This St Patrick’s Day, Sky One screens a special Irish edition of their animated sitcom, The Simpsons. For the first time, this latest instalment will be premiered in the UK and Ireland before being shown in the USA. The episode, entitled In the Name of the Grandfather, sees Homer and his dad coming to Ireland to run a pub. I’m sure that a few leprechauns will appear as well as cameos from Irish personalities. It seems that animated versions of Glen Hansard and Markéta Irglová will turn up and Colm Meaney will voice one of the characters.
The Simpsons has been going for nearly 20 years and I used to watch the early seasons and have seen some episodes over the last few years. I watched the film version and it wasn’t bad, considering the difficulty of translating 20 minute storylines into a full-length script. It takes a while to create each new episode, which means that this one will be slightly out-of-date. It was written prior to our current economic woes, so it will comment on the Ireland of the Celtic Tiger. Also, I understand that the quality of the series has faded somewhat, but I’ll be tuning in for a bit of blarney.
And now, a couple of Oscar-winning duets. To celebrate the appearance of Glen and Markéta, I’ve included the title track of their 2006 album, The Swell Season. This was a slow burner, but its songs inspired the film Once, which was built around the songs from the album. The film was also a slow burner, but it built up a following in the States and it was great to see them win the 2008 Academy Award for Best Song with Falling Slowly
In 1990, Randy Newman received one of his many Best Original Song Oscar nominations for I Love to See You Smile, taken from the film Parenthood. Later that year, a duet between Homer and Marge appeared on the album, The Simpsons Sing the Blues. This album also contains Homer’s wonderful version of Born Under a Bad Sign and even two hit singles, Do the Bartman and Deep, Deep Trouble. Have a listen to Homer and Marge singing I Love to See You Smile and, hopefully, the episode will bring a few smiles to Irish eyes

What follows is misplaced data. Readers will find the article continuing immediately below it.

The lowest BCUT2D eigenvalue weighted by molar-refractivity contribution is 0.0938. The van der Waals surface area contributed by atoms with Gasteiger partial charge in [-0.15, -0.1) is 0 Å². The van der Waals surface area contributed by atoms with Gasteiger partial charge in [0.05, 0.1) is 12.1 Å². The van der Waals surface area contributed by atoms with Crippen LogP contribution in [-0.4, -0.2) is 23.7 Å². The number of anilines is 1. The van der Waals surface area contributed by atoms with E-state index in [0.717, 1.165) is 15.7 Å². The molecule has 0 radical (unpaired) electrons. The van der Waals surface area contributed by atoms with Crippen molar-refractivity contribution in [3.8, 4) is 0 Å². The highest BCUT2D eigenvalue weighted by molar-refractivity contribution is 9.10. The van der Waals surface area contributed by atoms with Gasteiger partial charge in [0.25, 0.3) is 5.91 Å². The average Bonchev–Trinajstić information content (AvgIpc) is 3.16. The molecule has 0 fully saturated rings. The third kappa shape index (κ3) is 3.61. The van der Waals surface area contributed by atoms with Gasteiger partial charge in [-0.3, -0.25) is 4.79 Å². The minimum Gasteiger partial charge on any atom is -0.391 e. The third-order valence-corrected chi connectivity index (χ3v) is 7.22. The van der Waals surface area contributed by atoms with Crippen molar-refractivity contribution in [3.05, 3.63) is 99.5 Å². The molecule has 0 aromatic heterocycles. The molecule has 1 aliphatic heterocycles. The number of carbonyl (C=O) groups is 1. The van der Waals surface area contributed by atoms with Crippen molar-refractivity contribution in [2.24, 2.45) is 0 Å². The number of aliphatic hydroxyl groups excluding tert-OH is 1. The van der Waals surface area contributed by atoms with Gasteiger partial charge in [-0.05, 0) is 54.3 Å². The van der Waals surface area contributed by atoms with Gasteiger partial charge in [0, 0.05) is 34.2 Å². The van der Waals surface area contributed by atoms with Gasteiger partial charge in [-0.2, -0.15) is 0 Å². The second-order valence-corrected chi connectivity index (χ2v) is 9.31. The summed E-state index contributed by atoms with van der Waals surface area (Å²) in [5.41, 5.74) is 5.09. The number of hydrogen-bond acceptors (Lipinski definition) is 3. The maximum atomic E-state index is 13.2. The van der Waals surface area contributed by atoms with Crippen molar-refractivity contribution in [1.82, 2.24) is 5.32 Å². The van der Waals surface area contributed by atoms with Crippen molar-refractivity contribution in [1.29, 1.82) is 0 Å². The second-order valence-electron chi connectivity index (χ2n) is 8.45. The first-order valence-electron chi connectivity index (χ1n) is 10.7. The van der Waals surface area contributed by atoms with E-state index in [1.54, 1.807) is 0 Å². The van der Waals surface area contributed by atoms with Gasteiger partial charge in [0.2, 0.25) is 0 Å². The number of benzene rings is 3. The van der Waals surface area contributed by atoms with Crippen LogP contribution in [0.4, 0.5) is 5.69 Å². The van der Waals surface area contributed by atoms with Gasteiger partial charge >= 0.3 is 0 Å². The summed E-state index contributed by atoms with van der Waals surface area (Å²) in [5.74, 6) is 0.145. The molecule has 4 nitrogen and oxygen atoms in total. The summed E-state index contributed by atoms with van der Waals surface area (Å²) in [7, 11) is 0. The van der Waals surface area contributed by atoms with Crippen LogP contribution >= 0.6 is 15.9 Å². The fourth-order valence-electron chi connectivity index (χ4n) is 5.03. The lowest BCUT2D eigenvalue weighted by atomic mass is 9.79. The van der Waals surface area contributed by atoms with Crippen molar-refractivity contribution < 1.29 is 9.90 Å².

UPDATE: This Irish instalment of The Simpsons was quite diverting. It took a while to get going and we were already about a third of the way into the show when Homer decided to take his dad to Ireland. Then the leprechauns appeared. And the singing. And the dancing. It was quite funny in places, particularly when it poked fun at certain aspects of Irish culture. There was a brief musical interlude that was lacking in musical quality, but made up for it with a witty lyric. The parts that worked best were those that had a more subtle touch, usually appearing as visual gags in the background. Thankfully, the cameos were kept to a minimum and Glen and Markéta’s appearance was brief, albeit amusing. Overall, it had its fair share of Paddywhackery, but contained enough authenticity for Irish viewers. Even though it’s a brand new episode, an Irish audience would find many of the references to be outdated. Still, American fans of The Simpsons will most likely enjoy it, even if their knowledge of Irish culture is as rudimentary as their knowledge of culture in general